It’s great. It is so much more interesting to me on a personal level. And my company has a great environment to work in—they’ve actually received multiple awards in Sweden as one of the best places to work. There’s only a few people working on analytics right now, but the number of areas the company is moving into is huge, so there’s lots of great applications for my skills on the horizon. I’m really enjoying applying everything I learned to help our customers solve their problems.
What piece of advice would you give students just starting the Nanodegree program?
One thing I’ve learned since graduating the Nanodegree program and starting work is this:
“You shouldn’t be afraid to put a lot of time into working on the basics, rather than just focusing on what is being hyped at the moment. My employers were probably most impressed by the data wrangling project I completed, because it’s an everyday skill you’ll likely need in any data analytics field.”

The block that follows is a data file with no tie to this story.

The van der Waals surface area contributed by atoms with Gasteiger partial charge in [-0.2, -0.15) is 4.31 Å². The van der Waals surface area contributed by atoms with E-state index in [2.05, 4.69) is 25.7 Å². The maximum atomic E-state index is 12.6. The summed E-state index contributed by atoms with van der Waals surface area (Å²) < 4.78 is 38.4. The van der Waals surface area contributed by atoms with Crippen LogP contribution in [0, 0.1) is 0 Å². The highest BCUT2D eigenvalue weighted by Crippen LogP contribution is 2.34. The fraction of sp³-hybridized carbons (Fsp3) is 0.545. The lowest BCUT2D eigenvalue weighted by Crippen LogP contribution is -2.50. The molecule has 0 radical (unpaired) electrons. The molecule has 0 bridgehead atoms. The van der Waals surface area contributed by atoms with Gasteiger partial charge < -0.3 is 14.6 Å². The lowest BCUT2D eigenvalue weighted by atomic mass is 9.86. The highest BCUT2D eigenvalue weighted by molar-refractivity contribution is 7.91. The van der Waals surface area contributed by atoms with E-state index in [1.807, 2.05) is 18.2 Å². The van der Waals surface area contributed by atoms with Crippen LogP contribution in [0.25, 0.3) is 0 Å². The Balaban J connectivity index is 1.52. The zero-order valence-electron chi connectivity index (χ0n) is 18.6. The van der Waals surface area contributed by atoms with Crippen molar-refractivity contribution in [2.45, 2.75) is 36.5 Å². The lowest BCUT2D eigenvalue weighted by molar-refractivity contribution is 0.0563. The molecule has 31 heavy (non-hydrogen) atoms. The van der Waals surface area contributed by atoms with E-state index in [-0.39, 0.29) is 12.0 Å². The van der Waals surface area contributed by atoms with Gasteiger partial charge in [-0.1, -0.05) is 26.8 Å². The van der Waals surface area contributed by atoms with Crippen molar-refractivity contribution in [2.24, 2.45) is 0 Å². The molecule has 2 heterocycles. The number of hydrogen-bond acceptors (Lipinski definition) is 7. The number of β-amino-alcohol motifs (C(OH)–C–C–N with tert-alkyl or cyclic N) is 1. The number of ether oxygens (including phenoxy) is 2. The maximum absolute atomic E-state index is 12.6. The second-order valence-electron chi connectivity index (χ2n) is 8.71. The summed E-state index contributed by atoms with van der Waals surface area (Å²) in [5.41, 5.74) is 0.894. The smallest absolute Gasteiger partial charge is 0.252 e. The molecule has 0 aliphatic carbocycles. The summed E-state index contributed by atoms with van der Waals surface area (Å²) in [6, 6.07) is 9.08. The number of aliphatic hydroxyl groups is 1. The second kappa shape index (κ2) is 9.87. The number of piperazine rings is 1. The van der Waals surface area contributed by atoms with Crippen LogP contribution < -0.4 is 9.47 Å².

It might not have been the most exciting, but it was worth spending time on so that I am able to perform those tasks as effectively as possible.
Another thing I’d say is you shouldn’t underestimate the value of the commitment to your future career you make by enrolling in, and finishing, your Nanodegree program.
“A Nanodegree program is one of the sharpest weapons you can have in the fight to find your dream career.”
We’re so happy that you found your own dream career as a data scientist Eric! Congratulations on making a successful transition to the world of data science. We wish you the very best of luck as you build your new career!